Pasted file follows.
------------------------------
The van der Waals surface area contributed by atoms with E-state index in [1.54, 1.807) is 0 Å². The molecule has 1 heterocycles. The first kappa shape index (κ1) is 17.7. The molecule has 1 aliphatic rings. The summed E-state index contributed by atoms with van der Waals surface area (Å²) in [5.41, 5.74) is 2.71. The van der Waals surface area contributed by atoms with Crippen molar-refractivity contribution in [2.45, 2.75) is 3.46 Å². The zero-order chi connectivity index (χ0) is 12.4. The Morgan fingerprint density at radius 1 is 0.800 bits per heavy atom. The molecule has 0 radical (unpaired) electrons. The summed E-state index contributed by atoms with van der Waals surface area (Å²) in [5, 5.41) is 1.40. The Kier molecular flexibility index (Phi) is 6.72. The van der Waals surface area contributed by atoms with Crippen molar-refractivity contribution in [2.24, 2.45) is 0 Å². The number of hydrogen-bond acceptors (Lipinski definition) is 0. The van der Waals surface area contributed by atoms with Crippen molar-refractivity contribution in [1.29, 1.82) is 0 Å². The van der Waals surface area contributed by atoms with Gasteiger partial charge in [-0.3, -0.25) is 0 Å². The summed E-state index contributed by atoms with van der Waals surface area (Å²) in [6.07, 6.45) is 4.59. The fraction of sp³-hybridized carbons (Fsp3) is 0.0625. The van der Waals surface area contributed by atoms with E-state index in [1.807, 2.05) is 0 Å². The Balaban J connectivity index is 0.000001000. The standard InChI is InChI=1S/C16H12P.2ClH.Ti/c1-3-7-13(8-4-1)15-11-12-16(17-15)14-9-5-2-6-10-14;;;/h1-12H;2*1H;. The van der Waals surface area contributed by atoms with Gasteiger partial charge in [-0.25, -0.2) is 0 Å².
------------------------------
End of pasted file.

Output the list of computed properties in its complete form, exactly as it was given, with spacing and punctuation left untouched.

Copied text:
The van der Waals surface area contributed by atoms with E-state index in [1.54, 1.807) is 0 Å². The molecule has 1 heterocycles. The first kappa shape index (κ1) is 17.7. The molecule has 1 aliphatic rings. The summed E-state index contributed by atoms with van der Waals surface area (Å²) in [5.41, 5.74) is 2.71. The van der Waals surface area contributed by atoms with Crippen molar-refractivity contribution in [2.45, 2.75) is 3.46 Å². The zero-order chi connectivity index (χ0) is 12.4. The Morgan fingerprint density at radius 1 is 0.800 bits per heavy atom. The molecule has 0 radical (unpaired) electrons. The summed E-state index contributed by atoms with van der Waals surface area (Å²) in [5, 5.41) is 1.40. The Kier molecular flexibility index (Phi) is 6.72. The van der Waals surface area contributed by atoms with Crippen molar-refractivity contribution in [2.24, 2.45) is 0 Å². The number of hydrogen-bond acceptors (Lipinski definition) is 0. The van der Waals surface area contributed by atoms with Crippen molar-refractivity contribution in [1.29, 1.82) is 0 Å². The van der Waals surface area contributed by atoms with Gasteiger partial charge in [-0.3, -0.25) is 0 Å². The summed E-state index contributed by atoms with van der Waals surface area (Å²) in [6.07, 6.45) is 4.59. The fraction of sp³-hybridized carbons (Fsp3) is 0.0625. The van der Waals surface area contributed by atoms with E-state index in [1.807, 2.05) is 0 Å². The Balaban J connectivity index is 0.000001000. The standard InChI is InChI=1S/C16H12P.2ClH.Ti/c1-3-7-13(8-4-1)15-11-12-16(17-15)14-9-5-2-6-10-14;;;/h1-12H;2*1H;. The van der Waals surface area contributed by atoms with Gasteiger partial charge in [-0.25, -0.2) is 0 Å².